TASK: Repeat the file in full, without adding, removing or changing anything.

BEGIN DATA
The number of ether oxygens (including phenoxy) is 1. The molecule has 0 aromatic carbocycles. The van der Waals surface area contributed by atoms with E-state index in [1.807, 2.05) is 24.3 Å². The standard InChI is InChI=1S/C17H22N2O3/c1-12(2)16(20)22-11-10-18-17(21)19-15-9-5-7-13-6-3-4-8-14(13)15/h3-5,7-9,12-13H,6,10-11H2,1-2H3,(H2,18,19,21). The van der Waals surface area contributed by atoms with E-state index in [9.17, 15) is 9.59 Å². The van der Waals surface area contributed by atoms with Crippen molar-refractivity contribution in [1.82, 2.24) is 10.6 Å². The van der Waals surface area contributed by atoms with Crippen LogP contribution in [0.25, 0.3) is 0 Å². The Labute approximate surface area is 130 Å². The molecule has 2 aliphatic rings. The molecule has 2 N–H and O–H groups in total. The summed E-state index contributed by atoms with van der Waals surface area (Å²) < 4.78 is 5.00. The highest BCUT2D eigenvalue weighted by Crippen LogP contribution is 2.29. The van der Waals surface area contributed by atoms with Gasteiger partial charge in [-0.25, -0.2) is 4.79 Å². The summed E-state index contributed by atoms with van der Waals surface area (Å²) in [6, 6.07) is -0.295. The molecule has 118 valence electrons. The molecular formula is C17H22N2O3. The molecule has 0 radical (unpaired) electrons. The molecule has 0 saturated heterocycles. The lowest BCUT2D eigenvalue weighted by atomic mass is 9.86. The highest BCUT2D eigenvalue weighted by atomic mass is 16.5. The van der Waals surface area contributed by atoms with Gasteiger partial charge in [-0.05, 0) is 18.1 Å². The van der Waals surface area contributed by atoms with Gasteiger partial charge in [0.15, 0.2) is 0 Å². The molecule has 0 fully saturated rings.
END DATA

The number of ether oxygens (including phenoxy) is 1. The molecule has 0 aromatic carbocycles. The van der Waals surface area contributed by atoms with E-state index in [1.807, 2.05) is 24.3 Å². The standard InChI is InChI=1S/C17H22N2O3/c1-12(2)16(20)22-11-10-18-17(21)19-15-9-5-7-13-6-3-4-8-14(13)15/h3-5,7-9,12-13H,6,10-11H2,1-2H3,(H2,18,19,21). The van der Waals surface area contributed by atoms with E-state index in [9.17, 15) is 9.59 Å². The van der Waals surface area contributed by atoms with Crippen molar-refractivity contribution in [1.82, 2.24) is 10.6 Å². The van der Waals surface area contributed by atoms with Crippen LogP contribution in [0.25, 0.3) is 0 Å². The Labute approximate surface area is 130 Å². The molecule has 2 aliphatic rings. The molecule has 2 N–H and O–H groups in total. The summed E-state index contributed by atoms with van der Waals surface area (Å²) < 4.78 is 5.00. The highest BCUT2D eigenvalue weighted by Crippen LogP contribution is 2.29. The van der Waals surface area contributed by atoms with Gasteiger partial charge in [-0.25, -0.2) is 4.79 Å². The summed E-state index contributed by atoms with van der Waals surface area (Å²) in [6, 6.07) is -0.295. The molecule has 118 valence electrons. The molecular formula is C17H22N2O3. The molecule has 0 radical (unpaired) electrons. The molecule has 0 saturated heterocycles. The lowest BCUT2D eigenvalue weighted by atomic mass is 9.86. The highest BCUT2D eigenvalue weighted by atomic mass is 16.5. The van der Waals surface area contributed by atoms with Gasteiger partial charge in [-0.05, 0) is 18.1 Å². The van der Waals surface area contributed by atoms with Gasteiger partial charge in [0.15, 0.2) is 0 Å². The molecule has 0 fully saturated rings.